5. Spain ‘82 A German that breaks ze rules? Is Europe just as open to corruption as other continents? Rumour has it the Germans and the Austrians had a little ‘Herz to Herz’ in advance of the last game of the first round of Group 2. The other teams in the group had already played and simple arithmetic meant that if Germany beat Austria by one goal, both teams would go through – Germany at Algeria’s expense as Algeria had beaten them in the first round. Sceptical onlookers thought it was suspicious that after Germany scored one goal, both teams relaxed and did not appear to make much effort to score any more, contrary to previous performances. As a result of this and similar events, FIFA changed the rules so that the final two games in any group would be played at the same time.
6. Germany ‘06 Don’t insult me Ma! The Italians love their Mammas; but it seems they have no problem when it comes to insulting other nation’s mothers, especially when their second love football is at stake… Turns out the French also possess that fiery Latin temper. With just ten minutes to go in the 2006 World Cup final and Zidane’s last international ever, it all became too much for the French player. Allegedly he could no longer tolerate Materazzi’s repeated insults and violently headbutted the Italian player to the ground, resulting in an instant red card for one of the world’s best players, a move that many believe cost France the cup!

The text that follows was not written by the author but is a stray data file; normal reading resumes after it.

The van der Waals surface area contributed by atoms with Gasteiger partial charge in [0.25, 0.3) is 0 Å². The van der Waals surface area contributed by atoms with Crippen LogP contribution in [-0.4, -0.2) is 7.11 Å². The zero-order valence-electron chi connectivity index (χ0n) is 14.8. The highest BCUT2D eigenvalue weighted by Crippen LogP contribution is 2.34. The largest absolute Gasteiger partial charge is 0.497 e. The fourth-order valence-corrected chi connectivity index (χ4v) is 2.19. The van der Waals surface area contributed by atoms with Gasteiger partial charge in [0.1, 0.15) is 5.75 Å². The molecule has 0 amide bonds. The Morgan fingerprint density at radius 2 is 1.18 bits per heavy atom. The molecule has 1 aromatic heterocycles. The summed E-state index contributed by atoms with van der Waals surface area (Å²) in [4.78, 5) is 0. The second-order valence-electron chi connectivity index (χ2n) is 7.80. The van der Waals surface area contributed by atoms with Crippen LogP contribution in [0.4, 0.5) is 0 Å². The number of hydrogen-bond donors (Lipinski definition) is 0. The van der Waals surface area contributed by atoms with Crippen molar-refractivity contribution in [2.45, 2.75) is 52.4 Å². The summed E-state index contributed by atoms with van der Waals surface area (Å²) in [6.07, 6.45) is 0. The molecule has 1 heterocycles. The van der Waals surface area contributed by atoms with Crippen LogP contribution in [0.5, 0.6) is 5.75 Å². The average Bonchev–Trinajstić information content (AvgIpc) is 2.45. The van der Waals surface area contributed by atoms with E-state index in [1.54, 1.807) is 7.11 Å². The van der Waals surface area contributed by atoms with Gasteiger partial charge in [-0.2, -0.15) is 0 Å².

7. Italia ’90 They call me Mel-LOW Yel-LOW – Yes it was a very LOW Mellow moment for Gazza when England’s best performance in the World Cup in 24 years abruptly ended in a yellow card, robbing him of his last chance to play and possibly win a World Cup final. Like in the case of Zidane, he was on top form and his sending off might just have cost his entire team both the semi-final and the chance to play in… and even win the 1990 World Cup. His lip trembled like a lost little boy as he cried his eyes out
8. Spain ‘82 The Magic Whistle It all got very confusing when members of the Kuwait team stopped playing and France scored a goal. Apparently the Kuwait players had heard a whistle – but the ref hadn’t blown the whistle. When the goal was awarded the Kuwait team walked off the pitch in protest but after a little intervention from a Kuwaiti representative, the French goal was disallowed
9. Mexico ’86 La mano de Dios – the controversial goal Maradona scored with his hand against England in the quarter final, which went unnoticed by the referee, leading to a 2-1 victory for Argentina. At the press conference afterwards Maradona told the media the goal was scored ‘a little with the head of Maradona and a little with the hand of God’.
10. South Africa ’10 La main de Dieu – Subtitled “Thierry Robbed Us” – yes we had our very own ‘hand of God moment’ in the 2009 play-offs against France. Another very low moment for the Irish football fans, which eliminated us from the World Cup finals in South Africa. The international sympathy was immense – sure everyone loves the Irish and the the fans’ unwavering support for our team whether they win or lose. No matter how low the Irish World Cup moments have been, you can guarantee that seconds later the sweet sounds of ‘Ole Ole Ole Ole’ will rise in support and before long even our opponents’ fans will be joining in. At Low.ie, we’re supporting Germany… Why? Well guess who manages them…Joachim Löw!
This article oroginally appeared in the Liffey Champion Facebook page